A number of political commentators have pointed out that Hancock’s departure could be bad news for Harding, the former Talk Talk executive and Test and Trace leader who has been publicly lobbying for his job – to the disgust of many managers (Health Service Journal) and medical professionals.
But if Javid is going to look beyond Harding and the limited list of other names in the frame, he will need time. Entrepreneur Ravi Kumar suggested Sir Simon might be asked to stay on, or an interim leader asked to step in for six months or a year.
Nicola Haywood-Alexander, group CIO at NHS Lincolnshire, added that transparency in the recruitment process was hugely important. “We need a leader with integrity, who understands what it is like to work at the frontline,” she said.
“People need to have trust in whoever is leading the NHS, and in the appointment process itself, because inevitably questions will be asked and candidates scrutinised. When I am with our health and care staff, you can see and hear who has their fellowship.”
Then stall the legislation?
If he wants to get on top of his in-tray, and then make his own mark on health and care, Javid may also need to stall the legislation required to implement the Integration and Innovation white paper. This will have to come forward soon, if ICSs are going to start work on a statutory basis next April.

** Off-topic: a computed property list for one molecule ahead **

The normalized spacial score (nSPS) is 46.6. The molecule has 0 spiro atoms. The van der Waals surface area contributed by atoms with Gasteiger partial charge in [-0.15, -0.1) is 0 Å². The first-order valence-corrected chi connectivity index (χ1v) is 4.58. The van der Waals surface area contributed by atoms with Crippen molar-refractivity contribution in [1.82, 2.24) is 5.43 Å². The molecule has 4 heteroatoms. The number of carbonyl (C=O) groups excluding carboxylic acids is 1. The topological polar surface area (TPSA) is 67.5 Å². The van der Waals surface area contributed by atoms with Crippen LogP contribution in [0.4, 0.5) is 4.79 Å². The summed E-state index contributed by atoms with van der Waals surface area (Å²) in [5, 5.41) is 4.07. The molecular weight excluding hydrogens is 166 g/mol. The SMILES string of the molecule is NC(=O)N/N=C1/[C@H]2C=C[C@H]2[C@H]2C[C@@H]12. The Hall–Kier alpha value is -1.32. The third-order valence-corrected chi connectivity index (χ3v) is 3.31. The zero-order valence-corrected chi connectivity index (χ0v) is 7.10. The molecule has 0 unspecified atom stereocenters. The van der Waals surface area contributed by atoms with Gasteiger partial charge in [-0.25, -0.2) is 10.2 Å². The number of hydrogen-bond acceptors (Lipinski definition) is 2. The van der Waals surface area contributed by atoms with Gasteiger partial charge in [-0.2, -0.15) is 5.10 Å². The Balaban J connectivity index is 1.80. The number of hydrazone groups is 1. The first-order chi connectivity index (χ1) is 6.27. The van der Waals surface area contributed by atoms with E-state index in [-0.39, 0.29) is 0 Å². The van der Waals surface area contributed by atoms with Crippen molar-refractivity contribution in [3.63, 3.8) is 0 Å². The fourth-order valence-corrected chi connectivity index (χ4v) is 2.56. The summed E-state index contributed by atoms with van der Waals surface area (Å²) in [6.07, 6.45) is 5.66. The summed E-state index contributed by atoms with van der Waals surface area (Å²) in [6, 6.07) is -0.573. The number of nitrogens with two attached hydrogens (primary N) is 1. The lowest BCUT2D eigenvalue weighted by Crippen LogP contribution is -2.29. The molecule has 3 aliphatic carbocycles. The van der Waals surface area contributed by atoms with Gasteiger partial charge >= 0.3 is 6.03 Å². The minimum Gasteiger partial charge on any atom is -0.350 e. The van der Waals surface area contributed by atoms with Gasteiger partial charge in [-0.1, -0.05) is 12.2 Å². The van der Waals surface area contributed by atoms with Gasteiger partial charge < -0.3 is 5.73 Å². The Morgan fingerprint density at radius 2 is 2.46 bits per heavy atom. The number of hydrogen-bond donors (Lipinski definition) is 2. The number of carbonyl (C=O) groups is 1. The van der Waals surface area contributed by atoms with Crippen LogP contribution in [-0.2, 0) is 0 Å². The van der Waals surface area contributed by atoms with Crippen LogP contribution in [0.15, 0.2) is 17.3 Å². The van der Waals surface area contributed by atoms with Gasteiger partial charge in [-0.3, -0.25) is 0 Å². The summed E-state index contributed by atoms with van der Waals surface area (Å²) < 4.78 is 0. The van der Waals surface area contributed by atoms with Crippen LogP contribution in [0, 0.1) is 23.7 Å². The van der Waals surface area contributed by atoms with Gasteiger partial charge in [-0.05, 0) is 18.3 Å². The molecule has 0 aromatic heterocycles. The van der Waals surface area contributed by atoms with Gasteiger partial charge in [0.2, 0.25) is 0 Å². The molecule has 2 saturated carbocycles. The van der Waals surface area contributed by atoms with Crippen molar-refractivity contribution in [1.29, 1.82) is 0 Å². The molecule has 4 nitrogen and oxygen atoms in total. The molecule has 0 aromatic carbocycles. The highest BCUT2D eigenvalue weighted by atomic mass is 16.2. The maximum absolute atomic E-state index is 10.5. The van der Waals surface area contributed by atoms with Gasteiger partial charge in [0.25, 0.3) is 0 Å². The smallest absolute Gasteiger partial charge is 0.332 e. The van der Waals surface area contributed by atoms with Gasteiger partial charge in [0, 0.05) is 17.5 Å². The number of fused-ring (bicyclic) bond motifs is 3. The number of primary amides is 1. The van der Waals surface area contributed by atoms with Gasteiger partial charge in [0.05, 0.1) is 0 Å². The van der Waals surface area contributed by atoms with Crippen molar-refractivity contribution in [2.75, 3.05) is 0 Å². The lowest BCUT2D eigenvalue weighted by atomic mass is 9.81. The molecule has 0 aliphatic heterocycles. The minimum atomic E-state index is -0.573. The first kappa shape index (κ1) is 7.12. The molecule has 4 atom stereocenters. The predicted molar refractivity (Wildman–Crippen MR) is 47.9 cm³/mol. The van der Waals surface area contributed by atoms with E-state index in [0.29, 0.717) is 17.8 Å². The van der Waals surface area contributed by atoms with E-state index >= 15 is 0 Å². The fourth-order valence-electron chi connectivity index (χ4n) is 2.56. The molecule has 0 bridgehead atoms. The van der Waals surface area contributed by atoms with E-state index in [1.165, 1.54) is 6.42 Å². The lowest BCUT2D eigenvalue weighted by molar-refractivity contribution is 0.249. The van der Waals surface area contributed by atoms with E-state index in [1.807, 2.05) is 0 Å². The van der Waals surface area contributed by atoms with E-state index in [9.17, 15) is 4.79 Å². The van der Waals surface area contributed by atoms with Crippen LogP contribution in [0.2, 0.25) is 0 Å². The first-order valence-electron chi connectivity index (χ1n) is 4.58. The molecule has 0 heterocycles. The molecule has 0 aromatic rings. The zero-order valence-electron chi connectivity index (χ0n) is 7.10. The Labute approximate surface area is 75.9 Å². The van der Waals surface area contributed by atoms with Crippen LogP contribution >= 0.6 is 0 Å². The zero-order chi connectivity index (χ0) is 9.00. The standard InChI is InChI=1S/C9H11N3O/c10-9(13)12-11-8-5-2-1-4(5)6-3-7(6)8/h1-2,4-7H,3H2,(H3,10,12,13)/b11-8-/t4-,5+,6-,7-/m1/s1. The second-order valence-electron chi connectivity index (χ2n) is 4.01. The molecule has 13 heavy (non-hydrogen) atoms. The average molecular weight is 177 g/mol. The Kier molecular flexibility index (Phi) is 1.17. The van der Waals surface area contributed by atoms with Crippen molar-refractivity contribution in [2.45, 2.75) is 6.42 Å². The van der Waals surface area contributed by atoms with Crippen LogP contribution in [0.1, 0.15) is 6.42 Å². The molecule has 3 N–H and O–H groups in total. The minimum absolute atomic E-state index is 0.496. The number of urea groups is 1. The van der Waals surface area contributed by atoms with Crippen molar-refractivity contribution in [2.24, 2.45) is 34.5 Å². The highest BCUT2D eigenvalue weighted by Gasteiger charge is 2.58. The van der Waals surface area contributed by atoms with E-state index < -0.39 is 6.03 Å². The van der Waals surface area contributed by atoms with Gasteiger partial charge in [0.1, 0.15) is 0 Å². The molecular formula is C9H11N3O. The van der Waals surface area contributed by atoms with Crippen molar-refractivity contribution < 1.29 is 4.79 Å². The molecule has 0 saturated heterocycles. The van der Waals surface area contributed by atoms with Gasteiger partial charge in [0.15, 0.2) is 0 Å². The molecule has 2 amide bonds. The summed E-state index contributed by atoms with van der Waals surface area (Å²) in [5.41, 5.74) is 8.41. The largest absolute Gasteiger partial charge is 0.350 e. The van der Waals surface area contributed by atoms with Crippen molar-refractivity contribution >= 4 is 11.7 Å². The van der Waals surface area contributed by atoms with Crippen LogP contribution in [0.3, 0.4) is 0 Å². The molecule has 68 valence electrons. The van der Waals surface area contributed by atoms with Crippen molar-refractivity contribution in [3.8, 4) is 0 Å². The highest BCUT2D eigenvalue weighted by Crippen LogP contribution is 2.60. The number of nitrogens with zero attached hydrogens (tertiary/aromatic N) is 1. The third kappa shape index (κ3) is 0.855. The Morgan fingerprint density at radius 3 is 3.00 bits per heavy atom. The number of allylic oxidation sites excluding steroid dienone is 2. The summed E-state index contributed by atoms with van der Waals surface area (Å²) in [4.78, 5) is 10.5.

But some political correspondents have been reporting that Number 10 is worried about the timing, the size of the changes proposed, and the plans to hand much more control over to ministers (The Independent). If the legislation is delayed, however, it will raise the question of what Javid wants to do with his new brief.
As a young minister, he had close links with think-tanks such as the Institute for Economic Affairs, which is associated with calls for a smaller social safety net, smaller state and more private involvement in healthcare, and in his brief stint as chancellor he continued his predecessors’ policies of austerity and public service cuts (The Independent).
Haywood-Alexander mused: “Javid has a good economic background. He’s got Cabinet and finance experience. But health is a tough gig, with huge demand, backlog, and costs, and the well-being of our staff and the ongoing lack of workforce across health and care need tackling.
“Also, where does he stand on privatisation? Or, more importantly, on priority of esteem between physical and mental health? Or social care? Or health inequalities? I’m not so worried about his capacity to do the job of a minister, but I do wonder what direction he will take, and how he will prioritise and tackle investment in these challenges.”
Refresh the digital agenda
Hancock tried to put his mark on health and care by focusing on technology and imaging expert Malik argued that his successor needed to do the same. “Don’t just do the typical political thing of reversing stuff your predecessor did, because you didn’t start it,” he advised.
However, many members of the health tech community would argue that Hancock didn’t always focus on the right things. Many hospitals still lack electronic patient records, ICSs have only just been told to get a ‘basic’ shared care record in place, and the NHS and Covid-19 apps have struggled.